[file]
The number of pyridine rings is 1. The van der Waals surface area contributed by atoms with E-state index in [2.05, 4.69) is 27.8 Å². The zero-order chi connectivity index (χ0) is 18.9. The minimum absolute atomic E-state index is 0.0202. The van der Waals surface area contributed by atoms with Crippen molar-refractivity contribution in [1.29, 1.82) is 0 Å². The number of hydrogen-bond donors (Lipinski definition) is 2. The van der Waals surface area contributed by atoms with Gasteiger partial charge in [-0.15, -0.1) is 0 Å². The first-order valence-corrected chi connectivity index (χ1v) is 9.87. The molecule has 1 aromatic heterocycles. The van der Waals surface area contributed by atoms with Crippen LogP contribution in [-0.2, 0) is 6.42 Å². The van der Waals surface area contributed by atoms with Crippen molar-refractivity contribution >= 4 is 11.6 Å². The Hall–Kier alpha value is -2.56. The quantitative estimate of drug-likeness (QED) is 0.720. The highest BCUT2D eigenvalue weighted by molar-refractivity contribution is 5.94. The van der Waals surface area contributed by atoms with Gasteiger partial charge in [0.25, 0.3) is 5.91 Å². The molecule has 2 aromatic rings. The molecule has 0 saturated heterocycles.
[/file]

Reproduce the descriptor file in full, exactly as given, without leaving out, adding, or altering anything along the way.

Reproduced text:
The number of pyridine rings is 1. The van der Waals surface area contributed by atoms with E-state index in [2.05, 4.69) is 27.8 Å². The zero-order chi connectivity index (χ0) is 18.9. The minimum absolute atomic E-state index is 0.0202. The van der Waals surface area contributed by atoms with Crippen molar-refractivity contribution in [1.29, 1.82) is 0 Å². The number of hydrogen-bond donors (Lipinski definition) is 2. The van der Waals surface area contributed by atoms with Gasteiger partial charge in [-0.15, -0.1) is 0 Å². The first-order valence-corrected chi connectivity index (χ1v) is 9.87. The molecule has 1 aromatic heterocycles. The van der Waals surface area contributed by atoms with Crippen LogP contribution in [-0.2, 0) is 6.42 Å². The van der Waals surface area contributed by atoms with Crippen molar-refractivity contribution >= 4 is 11.6 Å². The Hall–Kier alpha value is -2.56. The quantitative estimate of drug-likeness (QED) is 0.720. The highest BCUT2D eigenvalue weighted by molar-refractivity contribution is 5.94. The van der Waals surface area contributed by atoms with Gasteiger partial charge in [0.25, 0.3) is 5.91 Å². The molecule has 2 aromatic rings. The molecule has 0 saturated heterocycles.